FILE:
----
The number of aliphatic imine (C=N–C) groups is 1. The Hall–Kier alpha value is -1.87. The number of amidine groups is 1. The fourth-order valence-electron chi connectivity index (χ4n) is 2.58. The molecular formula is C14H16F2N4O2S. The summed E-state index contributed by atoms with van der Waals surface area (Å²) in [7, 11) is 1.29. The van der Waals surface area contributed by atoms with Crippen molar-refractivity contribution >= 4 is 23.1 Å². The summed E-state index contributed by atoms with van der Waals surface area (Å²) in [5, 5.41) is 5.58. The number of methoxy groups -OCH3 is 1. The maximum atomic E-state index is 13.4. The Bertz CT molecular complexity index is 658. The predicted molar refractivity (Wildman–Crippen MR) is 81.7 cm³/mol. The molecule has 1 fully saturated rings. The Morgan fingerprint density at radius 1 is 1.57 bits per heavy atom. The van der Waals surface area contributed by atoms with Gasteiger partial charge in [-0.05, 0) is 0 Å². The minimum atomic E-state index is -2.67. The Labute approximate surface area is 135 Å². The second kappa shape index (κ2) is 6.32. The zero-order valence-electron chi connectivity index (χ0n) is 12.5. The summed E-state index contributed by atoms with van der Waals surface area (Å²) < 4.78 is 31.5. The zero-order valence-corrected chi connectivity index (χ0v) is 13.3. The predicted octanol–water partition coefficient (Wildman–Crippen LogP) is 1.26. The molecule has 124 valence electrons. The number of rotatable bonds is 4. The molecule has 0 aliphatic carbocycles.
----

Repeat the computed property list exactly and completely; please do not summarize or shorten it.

The number of aliphatic imine (C=N–C) groups is 1. The Hall–Kier alpha value is -1.87. The number of amidine groups is 1. The fourth-order valence-electron chi connectivity index (χ4n) is 2.58. The molecular formula is C14H16F2N4O2S. The summed E-state index contributed by atoms with van der Waals surface area (Å²) in [7, 11) is 1.29. The van der Waals surface area contributed by atoms with Crippen molar-refractivity contribution >= 4 is 23.1 Å². The summed E-state index contributed by atoms with van der Waals surface area (Å²) in [5, 5.41) is 5.58. The number of methoxy groups -OCH3 is 1. The maximum atomic E-state index is 13.4. The Bertz CT molecular complexity index is 658. The predicted molar refractivity (Wildman–Crippen MR) is 81.7 cm³/mol. The molecule has 1 fully saturated rings. The Morgan fingerprint density at radius 1 is 1.57 bits per heavy atom. The van der Waals surface area contributed by atoms with Gasteiger partial charge in [-0.05, 0) is 0 Å². The minimum atomic E-state index is -2.67. The Labute approximate surface area is 135 Å². The second kappa shape index (κ2) is 6.32. The zero-order valence-electron chi connectivity index (χ0n) is 12.5. The summed E-state index contributed by atoms with van der Waals surface area (Å²) < 4.78 is 31.5. The zero-order valence-corrected chi connectivity index (χ0v) is 13.3. The predicted octanol–water partition coefficient (Wildman–Crippen LogP) is 1.26. The molecule has 124 valence electrons. The number of rotatable bonds is 4. The molecule has 0 aliphatic carbocycles.